Iran’s Stance on Opening of Transport Links Between Azerbaijan And Armenia

Orkhan Jalilov Analysis 2 July 2021
Iran’s Stance on Opening of Transport Links Between Azerbaijan And Armenia

Iran is trying to intensify its involvement in the geopolitical processes of the South Caucasus following the second Karabakh war. Main powers in the region - Russia and Turkey - gained increased power in the region, while Iran’s leverage in the region declined.

As part of the Moscow-brokered November 2020 ceasefire between Armenia and Azerbaijan, Yerevan is opening up the strategic Zangazur corridor through its territory. The corridor will restore the shortest connection between Azerbaijan’s mainland and its southwestern exclave of Nakhchivan Autonomous Republic, and allow Baku to transport goods directly to its exclave.

These transportation routes could link Russia directly to Turkey and Iran, creating new north-south and east-west connections, which would potentially enhance the presence of Moscow and Ankara in the region and create new links between the Caspian Sea, the Mediterranean, and the Persian Gulf.

In addition, earlier this year Turkey announced a new natural gas pipeline to supply Nakhchivan with energy. Currently, Azerbaijan relies on Iran to provide natural gas to Nakhchivan, but later Iran will be less important for Azerbaijan in terms of transport routes and gas delivery.

Iran now suffers from stagnant economy following severe sanctions imposed by former US President Donald Trump’s administration, and is involved in multiple geopolitical and military ventures in the Middle East. Iran had been enjoying the relative stability of the status quo on its northern borders for 26 years. Iran also considers it important to preserve 42 kilometers of its border with Armenia.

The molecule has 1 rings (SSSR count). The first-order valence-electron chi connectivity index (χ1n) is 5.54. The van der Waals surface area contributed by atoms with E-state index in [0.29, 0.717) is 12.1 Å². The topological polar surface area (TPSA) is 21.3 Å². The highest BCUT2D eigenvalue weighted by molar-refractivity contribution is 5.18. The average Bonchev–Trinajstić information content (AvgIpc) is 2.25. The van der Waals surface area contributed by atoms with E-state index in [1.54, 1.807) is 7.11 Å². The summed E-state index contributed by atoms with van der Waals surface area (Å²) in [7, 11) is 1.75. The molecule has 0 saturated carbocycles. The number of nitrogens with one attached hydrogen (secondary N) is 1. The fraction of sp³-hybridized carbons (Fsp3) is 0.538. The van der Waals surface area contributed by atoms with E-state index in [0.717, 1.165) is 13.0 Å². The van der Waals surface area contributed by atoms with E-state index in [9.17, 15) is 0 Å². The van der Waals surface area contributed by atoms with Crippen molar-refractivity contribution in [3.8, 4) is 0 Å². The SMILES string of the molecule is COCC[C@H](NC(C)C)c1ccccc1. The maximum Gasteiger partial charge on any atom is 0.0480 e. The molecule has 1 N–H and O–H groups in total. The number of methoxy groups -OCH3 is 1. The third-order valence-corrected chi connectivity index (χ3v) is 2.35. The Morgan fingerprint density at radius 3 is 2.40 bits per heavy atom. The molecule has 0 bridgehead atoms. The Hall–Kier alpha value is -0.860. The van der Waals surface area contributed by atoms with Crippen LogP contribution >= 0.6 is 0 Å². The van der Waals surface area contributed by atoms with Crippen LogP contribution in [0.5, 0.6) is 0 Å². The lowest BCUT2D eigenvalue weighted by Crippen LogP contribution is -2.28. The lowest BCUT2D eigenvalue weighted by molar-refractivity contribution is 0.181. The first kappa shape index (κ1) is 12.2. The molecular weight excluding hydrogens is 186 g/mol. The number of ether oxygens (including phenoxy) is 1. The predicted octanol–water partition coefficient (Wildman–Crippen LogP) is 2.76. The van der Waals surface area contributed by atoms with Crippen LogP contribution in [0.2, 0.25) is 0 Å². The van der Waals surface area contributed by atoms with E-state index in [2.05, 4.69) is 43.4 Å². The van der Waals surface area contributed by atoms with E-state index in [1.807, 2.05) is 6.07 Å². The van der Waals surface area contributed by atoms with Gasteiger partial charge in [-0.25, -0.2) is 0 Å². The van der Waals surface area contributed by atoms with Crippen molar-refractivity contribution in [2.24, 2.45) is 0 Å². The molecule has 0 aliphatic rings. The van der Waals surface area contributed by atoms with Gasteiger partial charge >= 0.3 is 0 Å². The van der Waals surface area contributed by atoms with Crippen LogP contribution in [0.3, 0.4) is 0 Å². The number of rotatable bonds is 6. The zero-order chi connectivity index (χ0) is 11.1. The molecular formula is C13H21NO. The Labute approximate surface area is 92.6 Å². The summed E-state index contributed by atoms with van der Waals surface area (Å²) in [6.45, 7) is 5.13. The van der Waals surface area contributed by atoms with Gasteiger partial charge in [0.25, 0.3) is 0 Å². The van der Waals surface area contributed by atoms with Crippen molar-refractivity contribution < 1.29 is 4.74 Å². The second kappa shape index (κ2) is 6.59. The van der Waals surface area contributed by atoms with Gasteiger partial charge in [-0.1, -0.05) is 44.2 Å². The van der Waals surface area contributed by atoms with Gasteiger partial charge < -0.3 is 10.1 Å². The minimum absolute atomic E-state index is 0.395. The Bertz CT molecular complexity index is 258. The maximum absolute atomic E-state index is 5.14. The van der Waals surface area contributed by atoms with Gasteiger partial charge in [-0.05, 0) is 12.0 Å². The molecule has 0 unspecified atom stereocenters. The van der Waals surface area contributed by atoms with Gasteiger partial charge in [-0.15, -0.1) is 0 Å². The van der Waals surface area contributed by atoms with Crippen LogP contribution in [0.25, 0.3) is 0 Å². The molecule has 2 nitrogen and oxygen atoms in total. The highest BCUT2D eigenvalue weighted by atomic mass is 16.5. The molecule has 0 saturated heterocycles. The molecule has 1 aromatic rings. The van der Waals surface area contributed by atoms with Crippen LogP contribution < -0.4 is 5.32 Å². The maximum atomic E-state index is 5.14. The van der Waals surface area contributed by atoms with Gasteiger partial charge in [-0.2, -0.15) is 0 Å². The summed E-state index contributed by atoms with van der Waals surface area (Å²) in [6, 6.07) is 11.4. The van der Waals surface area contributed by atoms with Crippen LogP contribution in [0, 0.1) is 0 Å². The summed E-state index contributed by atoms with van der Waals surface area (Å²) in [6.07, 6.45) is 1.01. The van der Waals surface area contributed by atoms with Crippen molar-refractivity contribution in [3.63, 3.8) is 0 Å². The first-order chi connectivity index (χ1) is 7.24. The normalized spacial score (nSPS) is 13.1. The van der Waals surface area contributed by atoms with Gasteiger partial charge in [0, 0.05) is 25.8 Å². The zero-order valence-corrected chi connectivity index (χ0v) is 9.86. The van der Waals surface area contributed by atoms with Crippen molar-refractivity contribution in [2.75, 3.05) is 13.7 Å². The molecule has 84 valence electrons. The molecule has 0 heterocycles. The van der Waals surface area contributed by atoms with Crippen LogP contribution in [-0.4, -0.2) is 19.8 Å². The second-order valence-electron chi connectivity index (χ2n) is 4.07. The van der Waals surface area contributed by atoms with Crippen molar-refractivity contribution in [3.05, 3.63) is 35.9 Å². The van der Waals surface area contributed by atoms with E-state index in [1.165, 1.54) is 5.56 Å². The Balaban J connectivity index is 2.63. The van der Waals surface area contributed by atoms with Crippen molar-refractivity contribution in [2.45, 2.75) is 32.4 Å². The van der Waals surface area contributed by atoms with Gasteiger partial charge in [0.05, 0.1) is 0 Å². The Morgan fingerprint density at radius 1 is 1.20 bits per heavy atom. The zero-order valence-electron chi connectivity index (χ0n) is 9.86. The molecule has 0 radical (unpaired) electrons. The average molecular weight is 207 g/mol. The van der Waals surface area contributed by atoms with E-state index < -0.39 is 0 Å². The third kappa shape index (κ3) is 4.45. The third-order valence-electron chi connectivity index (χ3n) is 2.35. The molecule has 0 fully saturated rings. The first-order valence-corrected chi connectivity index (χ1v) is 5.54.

Unclear political situation in Armenia, the lack of a comprehensive peace or stabilization plan in Nagorno-Karabakh, and Iran’s continued geopolitical isolation will complicate this future strategic plan for regional transportation.

Armenia has removed non-tariff barriers and lowered transport costs which have helped a rise in the bilateral trade with Iran. The volume of trade between the two countries reached $136m in the first four month of the year, which shows an increase of 35% as compared to the same period in 2020. According to the statistics published by Armenia, Iran’s export to Armenia increased by 56% in the period reported. Iran provides 8% of Armenia’s imports and ranks next to Russia and China. 

On 10 June, Iran’s ambassador to Yerevan Abbas Badakhshan Zohouri, told Armenia’s acting economics minister, Vahan Kerobyan that Iranian construction companies are very interested in participation in the rehabilitation and reopening of the Sisyan-Kajaran section of the North-South rail corridor in Armenia. 

US-based political analyst, Paul Goble, believes that the reopening of the corridors “gives Iran new leverage in the area, something certain to trouble Russia, Turkey and the West, albeit for different reasons. Russia will be upset that Armenia now has someone else who can provide it with help. Turkey won’t like this end run in an area it considers its own backyard. And the West won’t be happy about Iran playing a larger international role”. 

“Now that Iran has made an offer of a kind – and no details have yet been provided – other countries are going to be challenged to come up with offers of their own, perhaps setting the stage for a bidding war that could simultaneously lead to a reopening of corridors and spark new tensions between newly confident Baku and Yerevan,” the expert added.